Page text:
DS: It’s not memorization, because the game tree is just too large. I know this sounds crazy, but I think it’s true. They say there are more possible chess positions than there are atoms in the universe. So the game tree is ridiculous.

CP: Kind of like GTO (Game Theory Optimal) poker?

DS: Poker is very forgiving. If you use the wrong bet size, for example, it’s not necessarily a disaster. But in chess, an inaccuracy might just mean immediate game over. So, chess is more about precision. In poker, you can fold your hand and mentally check out until the next one. That doesn’t exist in chess.

There are a lot of factors, such as good study habits, presence at the board, maintaining composure and not panicking. Some people collapse whenever they have a bad position. There are just so many variables, and I only had some of them.

CP: What was the highlight of your chess career?

DS: I have knocked off a few grandmasters. I had a match with the black pieces (which has a disadvantage because white moves first) in an official tournament game, and I drew (tied) Leonid Yudasin, who was at one point ranked number four in the world.

However, this was not as impressive as it sounds. I did play him 10 to 15 years past his peak, and he did let me know that I got lucky. (laughing)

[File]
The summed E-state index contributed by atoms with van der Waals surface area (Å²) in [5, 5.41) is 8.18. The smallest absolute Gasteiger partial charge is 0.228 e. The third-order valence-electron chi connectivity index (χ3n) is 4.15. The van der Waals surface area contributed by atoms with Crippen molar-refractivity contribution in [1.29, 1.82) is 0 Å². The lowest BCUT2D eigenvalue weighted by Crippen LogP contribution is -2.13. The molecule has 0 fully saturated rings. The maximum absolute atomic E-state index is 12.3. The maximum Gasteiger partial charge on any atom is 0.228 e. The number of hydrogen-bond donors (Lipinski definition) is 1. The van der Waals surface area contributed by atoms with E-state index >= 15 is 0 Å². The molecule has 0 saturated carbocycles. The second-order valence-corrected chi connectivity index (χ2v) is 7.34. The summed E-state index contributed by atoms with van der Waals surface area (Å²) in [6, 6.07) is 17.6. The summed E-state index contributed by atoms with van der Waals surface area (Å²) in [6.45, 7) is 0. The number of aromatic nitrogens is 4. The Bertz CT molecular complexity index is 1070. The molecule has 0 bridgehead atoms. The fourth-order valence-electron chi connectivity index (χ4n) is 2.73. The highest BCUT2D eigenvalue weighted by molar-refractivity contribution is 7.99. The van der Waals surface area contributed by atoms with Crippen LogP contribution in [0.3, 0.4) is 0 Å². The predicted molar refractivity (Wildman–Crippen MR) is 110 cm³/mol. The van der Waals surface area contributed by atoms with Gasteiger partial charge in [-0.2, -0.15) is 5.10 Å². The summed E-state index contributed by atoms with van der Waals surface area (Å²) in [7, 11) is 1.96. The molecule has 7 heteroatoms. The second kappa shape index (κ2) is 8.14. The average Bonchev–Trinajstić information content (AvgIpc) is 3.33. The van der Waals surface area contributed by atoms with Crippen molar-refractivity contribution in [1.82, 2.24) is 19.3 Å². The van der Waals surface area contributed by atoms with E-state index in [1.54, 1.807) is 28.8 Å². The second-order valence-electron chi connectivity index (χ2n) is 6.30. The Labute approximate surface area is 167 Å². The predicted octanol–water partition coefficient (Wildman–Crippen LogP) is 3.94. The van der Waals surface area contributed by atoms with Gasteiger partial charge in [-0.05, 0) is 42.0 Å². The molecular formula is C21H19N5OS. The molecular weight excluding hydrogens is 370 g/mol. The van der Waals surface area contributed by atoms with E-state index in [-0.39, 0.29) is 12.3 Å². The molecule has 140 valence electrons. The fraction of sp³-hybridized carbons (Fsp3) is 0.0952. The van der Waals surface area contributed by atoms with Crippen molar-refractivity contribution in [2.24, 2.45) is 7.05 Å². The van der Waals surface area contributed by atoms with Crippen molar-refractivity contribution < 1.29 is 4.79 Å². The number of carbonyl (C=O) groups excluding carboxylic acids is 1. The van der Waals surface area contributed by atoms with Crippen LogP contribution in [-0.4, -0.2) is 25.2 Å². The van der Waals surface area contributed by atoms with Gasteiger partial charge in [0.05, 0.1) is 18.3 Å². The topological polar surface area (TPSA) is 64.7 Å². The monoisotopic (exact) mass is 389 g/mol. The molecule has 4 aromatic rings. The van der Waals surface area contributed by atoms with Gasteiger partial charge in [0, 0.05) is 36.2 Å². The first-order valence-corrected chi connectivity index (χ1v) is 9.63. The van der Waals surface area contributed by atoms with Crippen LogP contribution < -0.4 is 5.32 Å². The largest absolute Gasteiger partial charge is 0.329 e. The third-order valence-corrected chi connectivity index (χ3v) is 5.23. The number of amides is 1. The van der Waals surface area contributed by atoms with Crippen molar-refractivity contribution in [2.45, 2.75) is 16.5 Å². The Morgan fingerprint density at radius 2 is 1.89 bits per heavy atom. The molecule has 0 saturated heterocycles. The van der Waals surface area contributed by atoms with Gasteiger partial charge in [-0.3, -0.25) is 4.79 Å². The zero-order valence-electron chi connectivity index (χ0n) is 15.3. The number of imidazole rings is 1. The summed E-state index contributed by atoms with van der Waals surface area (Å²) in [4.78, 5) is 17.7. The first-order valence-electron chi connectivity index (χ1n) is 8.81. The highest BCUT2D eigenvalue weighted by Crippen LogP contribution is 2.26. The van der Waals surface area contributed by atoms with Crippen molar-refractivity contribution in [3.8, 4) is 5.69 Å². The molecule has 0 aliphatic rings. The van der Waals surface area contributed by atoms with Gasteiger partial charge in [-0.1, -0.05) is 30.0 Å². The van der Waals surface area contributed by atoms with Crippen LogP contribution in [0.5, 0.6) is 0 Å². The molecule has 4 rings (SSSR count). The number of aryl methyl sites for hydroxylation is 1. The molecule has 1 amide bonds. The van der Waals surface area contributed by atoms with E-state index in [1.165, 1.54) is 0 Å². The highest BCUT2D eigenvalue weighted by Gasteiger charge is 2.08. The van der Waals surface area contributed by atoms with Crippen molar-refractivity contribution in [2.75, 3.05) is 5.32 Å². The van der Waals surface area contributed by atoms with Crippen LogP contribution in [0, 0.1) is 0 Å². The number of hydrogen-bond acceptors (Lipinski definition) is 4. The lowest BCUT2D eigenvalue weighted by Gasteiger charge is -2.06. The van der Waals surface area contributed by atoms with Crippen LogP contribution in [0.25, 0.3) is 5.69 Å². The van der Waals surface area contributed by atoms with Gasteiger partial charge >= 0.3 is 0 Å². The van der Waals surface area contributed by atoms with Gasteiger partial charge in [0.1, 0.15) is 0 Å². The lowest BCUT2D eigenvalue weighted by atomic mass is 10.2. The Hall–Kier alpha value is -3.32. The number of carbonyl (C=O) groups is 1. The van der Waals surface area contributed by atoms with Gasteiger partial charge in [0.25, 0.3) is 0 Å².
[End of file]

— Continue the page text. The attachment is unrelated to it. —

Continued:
CP: So, you’re traveling around playing in chess tournaments, and someone breaks out a deck of cards?

DS: It was the Moneymaker effect; everyone was playing online. At night or in between games, people started taking out the cards. I was playing largely with adults, but there were some kids as well. By contrast to chess, it just seemed like such an easy game.

At chess, not even at the highest levels, everyone is trying their hardest to win all the time. Then you see poker on TV and you see these knuckleheads who are clearly not trying their best, and are doing silly things. It felt like the right game to be in.

As a 15-year-old, playing these big [chess] tournaments, I would see the no. 15 player in the country struggling to pay his bills. But with poker, these people were winning a ton of money, and I thought, why not me?

At a certain point, I had plateaued. If you get to a 2,200 rating, that’s technically a master, and I was at 2,150. But that’s still a sizeable hurdle to get over and I kind of got stuck. But when I switched to [poker], every time I played, I was learning something new, while also still crushing. I really loved it.

The fact that I was making a boatload of money as a teenager didn’t hurt, either. The summer of my junior year in high school, I won $30,000 playing $3-$6 no-limit in consecutive months.

CP: And the gambling came naturally to you?

DS: Gambling has always been in my blood. My dad used to love the horses, and I spent many a Saturday afternoon at the race track. I have a distinct memory of winning $96 as a seven-year-old. He let me make one bet every day, and I made a $2 exacta bet and won. So, for the next several weeks, I would take my $96 to the track and study the programs and make my bets. I just assumed I was going to be printing money at it.